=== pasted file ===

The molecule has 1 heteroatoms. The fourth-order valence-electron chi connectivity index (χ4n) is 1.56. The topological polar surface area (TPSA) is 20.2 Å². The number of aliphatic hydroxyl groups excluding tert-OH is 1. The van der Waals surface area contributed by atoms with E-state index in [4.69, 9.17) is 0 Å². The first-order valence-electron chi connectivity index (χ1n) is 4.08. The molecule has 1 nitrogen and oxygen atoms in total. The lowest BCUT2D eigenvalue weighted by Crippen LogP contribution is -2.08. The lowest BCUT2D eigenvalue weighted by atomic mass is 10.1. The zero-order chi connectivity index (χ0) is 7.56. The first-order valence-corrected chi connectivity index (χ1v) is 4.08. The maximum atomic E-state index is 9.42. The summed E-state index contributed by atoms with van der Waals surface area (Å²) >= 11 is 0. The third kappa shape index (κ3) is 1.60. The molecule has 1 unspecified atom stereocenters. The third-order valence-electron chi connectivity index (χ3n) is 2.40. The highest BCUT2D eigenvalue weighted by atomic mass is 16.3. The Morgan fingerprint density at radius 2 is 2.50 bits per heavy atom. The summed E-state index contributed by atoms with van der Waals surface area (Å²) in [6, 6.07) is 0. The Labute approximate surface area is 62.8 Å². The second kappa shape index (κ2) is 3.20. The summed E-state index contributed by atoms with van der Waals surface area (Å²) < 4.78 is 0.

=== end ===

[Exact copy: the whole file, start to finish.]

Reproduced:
The molecule has 1 heteroatoms. The fourth-order valence-electron chi connectivity index (χ4n) is 1.56. The topological polar surface area (TPSA) is 20.2 Å². The number of aliphatic hydroxyl groups excluding tert-OH is 1. The van der Waals surface area contributed by atoms with E-state index in [4.69, 9.17) is 0 Å². The first-order valence-electron chi connectivity index (χ1n) is 4.08. The molecule has 1 nitrogen and oxygen atoms in total. The lowest BCUT2D eigenvalue weighted by Crippen LogP contribution is -2.08. The lowest BCUT2D eigenvalue weighted by atomic mass is 10.1. The zero-order chi connectivity index (χ0) is 7.56. The first-order valence-corrected chi connectivity index (χ1v) is 4.08. The maximum atomic E-state index is 9.42. The summed E-state index contributed by atoms with van der Waals surface area (Å²) >= 11 is 0. The third kappa shape index (κ3) is 1.60. The molecule has 1 unspecified atom stereocenters. The third-order valence-electron chi connectivity index (χ3n) is 2.40. The highest BCUT2D eigenvalue weighted by atomic mass is 16.3. The Morgan fingerprint density at radius 2 is 2.50 bits per heavy atom. The summed E-state index contributed by atoms with van der Waals surface area (Å²) in [6, 6.07) is 0. The Labute approximate surface area is 62.8 Å². The second kappa shape index (κ2) is 3.20. The summed E-state index contributed by atoms with van der Waals surface area (Å²) < 4.78 is 0.